Updated December 2014
- Dickinson County is served by KU Medical Center's Area Health Education Center (AHEC), which serves the state through student education initiatives, professional education for health care providers, health screenings, clinics and public presentations on health topics.
Enhancing Student Education
- 11 students from Dickinson County are currently studying at KU Medical Center.
- 2 Dickinson County physicians serve as volunteer KU Medical Center faculty, providing medical students with hands-on training in rural and underserved communities as part of the Rural Preceptorship Program.
- Dickinson County is part of the Northcentral Medical Education Network with Scott Owings, MD, a resident of Salina, serving as the Medical Education Director. The medical education director helps coordinate the School of Medicine's efforts to mentor, train and place physicians throughout Kansas.
Strengthening the Health Care Workforce
- 37 KU Medical Center graduates live and/or practice in Dickinson County.
- 1 health care provider has been placed in Dickinson County since 2004 through the Kansas Recruitment and Retention Center, which provides placement assistance to rural health organizations and seeks to enhance the quality and quantity of health care professionals in rural Kansas.
- 6 Dickinson County physicians received funding through the Kansas Bridging Plan, a loan-forgiveness program offered since 1991 to primary care medical residents who agree to practice in rural Kansas.
- 1 Dickinson County health care employer exhibited with 2014 Kansas Career Opportunities, which is designed to introduce medical students, residents and other health care professionals to rural communities looking to hire.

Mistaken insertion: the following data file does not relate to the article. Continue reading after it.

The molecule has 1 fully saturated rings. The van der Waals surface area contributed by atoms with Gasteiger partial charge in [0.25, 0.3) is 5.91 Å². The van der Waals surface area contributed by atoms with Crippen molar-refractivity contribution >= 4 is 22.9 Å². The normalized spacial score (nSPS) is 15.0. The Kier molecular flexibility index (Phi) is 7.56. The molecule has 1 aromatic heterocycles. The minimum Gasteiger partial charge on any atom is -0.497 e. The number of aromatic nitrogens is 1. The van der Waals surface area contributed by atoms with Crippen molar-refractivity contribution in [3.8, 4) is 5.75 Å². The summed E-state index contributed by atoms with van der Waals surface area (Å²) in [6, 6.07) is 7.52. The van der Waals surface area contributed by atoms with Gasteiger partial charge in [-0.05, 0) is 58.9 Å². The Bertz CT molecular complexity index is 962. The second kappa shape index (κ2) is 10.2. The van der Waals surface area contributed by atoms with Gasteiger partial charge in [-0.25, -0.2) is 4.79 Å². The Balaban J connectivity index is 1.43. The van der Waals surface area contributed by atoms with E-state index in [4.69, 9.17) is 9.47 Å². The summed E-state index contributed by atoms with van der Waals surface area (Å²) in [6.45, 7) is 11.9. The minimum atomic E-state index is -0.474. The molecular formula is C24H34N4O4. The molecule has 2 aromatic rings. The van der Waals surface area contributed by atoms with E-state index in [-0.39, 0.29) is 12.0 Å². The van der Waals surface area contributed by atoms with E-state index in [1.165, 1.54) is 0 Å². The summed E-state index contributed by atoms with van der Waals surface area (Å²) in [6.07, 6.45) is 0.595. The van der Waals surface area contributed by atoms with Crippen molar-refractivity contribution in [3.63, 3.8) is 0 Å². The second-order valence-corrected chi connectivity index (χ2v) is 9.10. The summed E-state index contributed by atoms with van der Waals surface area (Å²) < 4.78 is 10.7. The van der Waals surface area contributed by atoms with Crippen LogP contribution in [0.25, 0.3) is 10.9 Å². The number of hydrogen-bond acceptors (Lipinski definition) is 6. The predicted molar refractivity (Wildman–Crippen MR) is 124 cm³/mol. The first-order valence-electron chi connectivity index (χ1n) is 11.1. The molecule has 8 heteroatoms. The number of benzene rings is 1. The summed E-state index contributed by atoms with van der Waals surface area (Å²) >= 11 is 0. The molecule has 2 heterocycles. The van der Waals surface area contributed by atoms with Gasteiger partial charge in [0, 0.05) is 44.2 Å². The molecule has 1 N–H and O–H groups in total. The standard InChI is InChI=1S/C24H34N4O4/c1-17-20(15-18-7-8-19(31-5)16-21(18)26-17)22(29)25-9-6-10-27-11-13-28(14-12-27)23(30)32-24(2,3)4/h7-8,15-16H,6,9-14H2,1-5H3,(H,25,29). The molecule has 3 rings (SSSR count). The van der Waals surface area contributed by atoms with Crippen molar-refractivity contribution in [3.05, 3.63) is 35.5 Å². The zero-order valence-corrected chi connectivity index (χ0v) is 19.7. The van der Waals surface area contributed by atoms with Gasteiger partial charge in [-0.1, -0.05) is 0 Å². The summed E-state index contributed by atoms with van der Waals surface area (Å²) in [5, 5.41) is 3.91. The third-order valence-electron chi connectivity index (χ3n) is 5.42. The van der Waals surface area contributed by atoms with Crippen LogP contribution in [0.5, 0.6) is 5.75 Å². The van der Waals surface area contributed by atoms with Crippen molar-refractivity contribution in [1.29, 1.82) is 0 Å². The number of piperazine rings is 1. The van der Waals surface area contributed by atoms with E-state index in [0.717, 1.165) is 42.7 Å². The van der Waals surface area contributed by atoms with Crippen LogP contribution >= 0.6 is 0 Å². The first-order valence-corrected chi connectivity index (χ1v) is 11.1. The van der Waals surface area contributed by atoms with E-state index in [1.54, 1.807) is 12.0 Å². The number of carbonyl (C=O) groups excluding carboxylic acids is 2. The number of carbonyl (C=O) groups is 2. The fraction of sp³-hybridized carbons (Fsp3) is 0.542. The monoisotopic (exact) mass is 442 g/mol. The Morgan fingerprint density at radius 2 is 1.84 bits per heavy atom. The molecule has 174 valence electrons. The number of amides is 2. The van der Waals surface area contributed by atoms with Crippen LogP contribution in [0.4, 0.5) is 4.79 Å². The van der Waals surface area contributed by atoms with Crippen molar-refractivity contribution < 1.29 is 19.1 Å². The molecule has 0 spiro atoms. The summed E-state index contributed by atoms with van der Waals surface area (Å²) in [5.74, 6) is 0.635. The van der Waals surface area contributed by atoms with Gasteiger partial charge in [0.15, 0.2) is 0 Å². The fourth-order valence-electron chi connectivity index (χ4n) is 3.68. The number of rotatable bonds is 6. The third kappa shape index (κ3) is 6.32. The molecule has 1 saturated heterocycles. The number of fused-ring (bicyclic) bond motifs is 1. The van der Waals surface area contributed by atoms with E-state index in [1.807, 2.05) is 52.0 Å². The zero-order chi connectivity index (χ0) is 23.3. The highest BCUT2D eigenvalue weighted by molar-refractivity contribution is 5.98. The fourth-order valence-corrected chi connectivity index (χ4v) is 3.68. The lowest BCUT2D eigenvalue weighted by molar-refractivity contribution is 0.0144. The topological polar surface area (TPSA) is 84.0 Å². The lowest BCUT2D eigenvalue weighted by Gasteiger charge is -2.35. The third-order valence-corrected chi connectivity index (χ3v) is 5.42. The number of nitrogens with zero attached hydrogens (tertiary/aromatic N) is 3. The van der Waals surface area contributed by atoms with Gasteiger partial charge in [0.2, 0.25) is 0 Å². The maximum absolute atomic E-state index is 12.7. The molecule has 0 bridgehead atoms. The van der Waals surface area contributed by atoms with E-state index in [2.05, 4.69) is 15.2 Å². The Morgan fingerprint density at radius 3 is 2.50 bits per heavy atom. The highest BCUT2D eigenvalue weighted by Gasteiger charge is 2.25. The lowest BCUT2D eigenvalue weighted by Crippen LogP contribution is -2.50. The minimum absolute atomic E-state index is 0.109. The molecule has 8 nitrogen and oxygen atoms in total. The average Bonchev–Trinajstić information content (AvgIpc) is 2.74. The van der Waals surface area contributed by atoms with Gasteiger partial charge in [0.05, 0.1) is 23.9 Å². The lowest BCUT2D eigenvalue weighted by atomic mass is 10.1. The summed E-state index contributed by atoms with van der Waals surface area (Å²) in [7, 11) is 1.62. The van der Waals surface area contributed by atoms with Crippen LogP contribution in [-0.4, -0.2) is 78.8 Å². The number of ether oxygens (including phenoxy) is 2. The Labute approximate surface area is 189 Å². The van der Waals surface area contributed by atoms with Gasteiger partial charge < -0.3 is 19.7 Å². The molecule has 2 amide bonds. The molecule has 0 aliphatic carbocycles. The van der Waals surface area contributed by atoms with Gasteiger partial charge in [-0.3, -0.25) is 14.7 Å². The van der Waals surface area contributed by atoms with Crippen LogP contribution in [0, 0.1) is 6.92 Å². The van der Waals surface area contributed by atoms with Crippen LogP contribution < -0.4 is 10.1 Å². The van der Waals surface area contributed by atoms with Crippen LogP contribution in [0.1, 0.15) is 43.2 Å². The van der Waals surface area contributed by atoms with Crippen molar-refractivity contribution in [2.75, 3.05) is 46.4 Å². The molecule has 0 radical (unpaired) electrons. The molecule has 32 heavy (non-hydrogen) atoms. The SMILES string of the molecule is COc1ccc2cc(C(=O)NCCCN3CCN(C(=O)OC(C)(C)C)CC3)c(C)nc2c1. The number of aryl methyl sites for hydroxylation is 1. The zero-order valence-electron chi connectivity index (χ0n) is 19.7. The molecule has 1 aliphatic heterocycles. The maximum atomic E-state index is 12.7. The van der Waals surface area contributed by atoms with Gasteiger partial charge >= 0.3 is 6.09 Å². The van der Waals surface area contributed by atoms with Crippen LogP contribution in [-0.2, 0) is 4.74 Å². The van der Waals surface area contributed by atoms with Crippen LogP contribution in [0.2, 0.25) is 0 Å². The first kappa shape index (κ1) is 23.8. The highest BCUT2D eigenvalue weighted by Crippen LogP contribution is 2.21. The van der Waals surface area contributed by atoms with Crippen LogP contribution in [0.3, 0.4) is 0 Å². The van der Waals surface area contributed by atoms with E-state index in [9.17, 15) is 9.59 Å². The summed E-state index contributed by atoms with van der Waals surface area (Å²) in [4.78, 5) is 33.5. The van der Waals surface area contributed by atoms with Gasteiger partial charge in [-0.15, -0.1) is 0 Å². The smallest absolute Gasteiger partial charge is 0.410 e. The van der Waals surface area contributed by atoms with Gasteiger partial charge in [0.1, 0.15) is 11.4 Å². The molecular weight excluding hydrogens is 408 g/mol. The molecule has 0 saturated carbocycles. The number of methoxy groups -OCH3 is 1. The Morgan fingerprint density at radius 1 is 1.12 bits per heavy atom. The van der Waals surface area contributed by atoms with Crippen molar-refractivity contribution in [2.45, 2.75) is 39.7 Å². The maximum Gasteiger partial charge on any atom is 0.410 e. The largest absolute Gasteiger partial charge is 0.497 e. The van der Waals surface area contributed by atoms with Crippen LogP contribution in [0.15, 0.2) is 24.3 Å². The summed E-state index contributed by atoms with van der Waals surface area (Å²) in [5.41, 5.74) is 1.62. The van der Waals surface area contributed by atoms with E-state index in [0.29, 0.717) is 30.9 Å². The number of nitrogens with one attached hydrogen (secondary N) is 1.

Researching to Improve Health
- Hospitalization has been identified as a teachable moment in which patients may be more likely to quit smoking. Memorial Health System in Abilene is one of 35 Kansas hospitals participating in Kan Quit II, a study that provides smoking cessation counseling, treatment and case management services to inpatients. The study then evaluates the effectiveness of the smoking cessation services. The project is led by Edward Ellerbeck, MD, MPH, and is sponsored by the National Cancer Institute and the National Institutes of Health.
- Obesity is a risk factor for breast cancer recurrence, and rural women are considered to be at a higher risk for obesity and to have less access to health care. Female patients from 60 counties, including Dickinson County, are taking part in a weight-loss maintenance intervention program for breast cancer survivors in rural Kansas. The program connects survivors for long-term weight management using phone-based peer group support. The study then evaluates the effectiveness of the program over time. This research is led by Christie Befort, PhD, and is sponsored by the National Cancer Institute.
Advancing Health Care Access
- Dickinson County residents saw KU Medical Center health care providers 12 times via telemedicine in Fiscal Year 2014. An interactive video technology that connects providers and patients when distance separates the two, telemedicine services are provided through the University of Kansas Center for Telemedicine and Telehealth.
- Dickinson County residents made 30 visits to KU Medical Center health care providers in outreach clinics held outside of Kansas City in FY14.
Are we forgetting anything?
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Jun 25, 2015